The churchyard at Hethel is quite small but very pretty with well-wooded area both around this location and in the immediate surrounds.
A check of the churchyard produced a couple of Chiffchaffs, a singing Goldcrest, 1 Song Thrush, Blackbird, Wren, Dunnock, and the ever-present Robin. Also seen today, as with other recent locations, was good numbers of Hornets.
|Hethel Old Thorn 03/10/15|
This beautiful Hawthorn is at 0.025 hectares, Britains smallest nature reserve. It was given to the Norfolk Wildlife Trust in 1960 by by the late Mr F.W. Myhill.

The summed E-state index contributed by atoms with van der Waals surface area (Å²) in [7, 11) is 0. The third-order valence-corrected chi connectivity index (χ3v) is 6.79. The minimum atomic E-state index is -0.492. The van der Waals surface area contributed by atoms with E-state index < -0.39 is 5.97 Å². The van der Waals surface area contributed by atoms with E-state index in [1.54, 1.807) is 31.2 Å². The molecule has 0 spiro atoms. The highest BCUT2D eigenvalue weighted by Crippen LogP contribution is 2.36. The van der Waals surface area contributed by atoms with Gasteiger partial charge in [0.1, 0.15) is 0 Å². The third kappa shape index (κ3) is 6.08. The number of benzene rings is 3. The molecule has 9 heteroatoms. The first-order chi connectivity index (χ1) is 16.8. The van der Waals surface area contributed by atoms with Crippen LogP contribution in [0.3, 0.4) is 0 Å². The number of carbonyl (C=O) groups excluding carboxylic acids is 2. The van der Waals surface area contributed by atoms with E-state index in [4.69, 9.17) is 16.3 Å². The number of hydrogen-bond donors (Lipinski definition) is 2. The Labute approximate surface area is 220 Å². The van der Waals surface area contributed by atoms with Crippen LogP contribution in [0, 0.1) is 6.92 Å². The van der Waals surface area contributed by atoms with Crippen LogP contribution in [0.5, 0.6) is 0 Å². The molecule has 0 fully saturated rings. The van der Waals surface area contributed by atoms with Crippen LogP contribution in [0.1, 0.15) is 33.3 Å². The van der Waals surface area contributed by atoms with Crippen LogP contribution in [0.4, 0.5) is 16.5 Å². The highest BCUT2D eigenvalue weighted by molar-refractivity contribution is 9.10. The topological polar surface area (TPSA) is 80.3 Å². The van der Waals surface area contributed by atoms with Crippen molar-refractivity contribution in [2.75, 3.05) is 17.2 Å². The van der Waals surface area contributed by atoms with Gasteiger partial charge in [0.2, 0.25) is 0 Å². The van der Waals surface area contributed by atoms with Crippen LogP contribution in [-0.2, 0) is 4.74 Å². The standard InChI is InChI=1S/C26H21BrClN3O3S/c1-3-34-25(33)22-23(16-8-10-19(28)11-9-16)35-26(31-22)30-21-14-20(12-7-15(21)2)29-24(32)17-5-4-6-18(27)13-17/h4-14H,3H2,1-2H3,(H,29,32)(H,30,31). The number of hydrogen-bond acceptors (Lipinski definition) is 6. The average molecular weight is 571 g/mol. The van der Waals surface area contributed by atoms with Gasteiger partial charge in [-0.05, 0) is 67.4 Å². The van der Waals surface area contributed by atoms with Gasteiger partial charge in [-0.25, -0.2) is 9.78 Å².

Hethel Old Thorn is aged between 700 and 1000 years old, it was said to be the meeting place for peasants during the revolt against King John some 700 years ago., therefore, it must have been a substantial Hawthorn at that time.
In 1841 the Hawthorn was measured, its trunk had a circumference of 12 feet 1 inch and the crown spread was 31 yards (90+ feet). Since that time the Hawthorn has split in two, however, it remains very much alive and is full of fruit as seen in my picture.